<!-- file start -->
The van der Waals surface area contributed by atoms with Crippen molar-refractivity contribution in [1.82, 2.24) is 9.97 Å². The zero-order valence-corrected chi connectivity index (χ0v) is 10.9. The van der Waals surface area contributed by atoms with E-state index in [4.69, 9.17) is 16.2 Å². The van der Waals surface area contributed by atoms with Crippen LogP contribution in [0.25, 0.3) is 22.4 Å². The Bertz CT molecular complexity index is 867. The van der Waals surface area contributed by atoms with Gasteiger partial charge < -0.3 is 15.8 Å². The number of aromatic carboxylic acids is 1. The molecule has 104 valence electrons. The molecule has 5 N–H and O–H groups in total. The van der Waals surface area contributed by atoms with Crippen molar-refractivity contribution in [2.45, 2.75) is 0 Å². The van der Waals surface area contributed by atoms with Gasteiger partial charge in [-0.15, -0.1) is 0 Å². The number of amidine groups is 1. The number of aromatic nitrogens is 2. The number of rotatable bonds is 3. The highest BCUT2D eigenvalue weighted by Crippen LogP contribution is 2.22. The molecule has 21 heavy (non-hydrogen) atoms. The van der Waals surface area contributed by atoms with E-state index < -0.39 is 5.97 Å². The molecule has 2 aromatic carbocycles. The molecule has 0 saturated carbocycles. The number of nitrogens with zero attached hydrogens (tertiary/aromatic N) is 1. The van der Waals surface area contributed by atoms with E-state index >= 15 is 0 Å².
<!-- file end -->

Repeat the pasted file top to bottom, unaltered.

The van der Waals surface area contributed by atoms with Crippen molar-refractivity contribution in [1.82, 2.24) is 9.97 Å². The zero-order valence-corrected chi connectivity index (χ0v) is 10.9. The van der Waals surface area contributed by atoms with E-state index in [4.69, 9.17) is 16.2 Å². The van der Waals surface area contributed by atoms with Crippen LogP contribution in [0.25, 0.3) is 22.4 Å². The Bertz CT molecular complexity index is 867. The van der Waals surface area contributed by atoms with Gasteiger partial charge < -0.3 is 15.8 Å². The number of aromatic carboxylic acids is 1. The molecule has 104 valence electrons. The molecule has 5 N–H and O–H groups in total. The van der Waals surface area contributed by atoms with Crippen molar-refractivity contribution in [2.45, 2.75) is 0 Å². The van der Waals surface area contributed by atoms with Gasteiger partial charge in [-0.15, -0.1) is 0 Å². The number of amidine groups is 1. The number of aromatic nitrogens is 2. The number of rotatable bonds is 3. The highest BCUT2D eigenvalue weighted by Crippen LogP contribution is 2.22. The molecule has 21 heavy (non-hydrogen) atoms. The van der Waals surface area contributed by atoms with E-state index < -0.39 is 5.97 Å². The molecule has 2 aromatic carbocycles. The molecule has 0 saturated carbocycles. The number of nitrogens with zero attached hydrogens (tertiary/aromatic N) is 1. The van der Waals surface area contributed by atoms with E-state index >= 15 is 0 Å².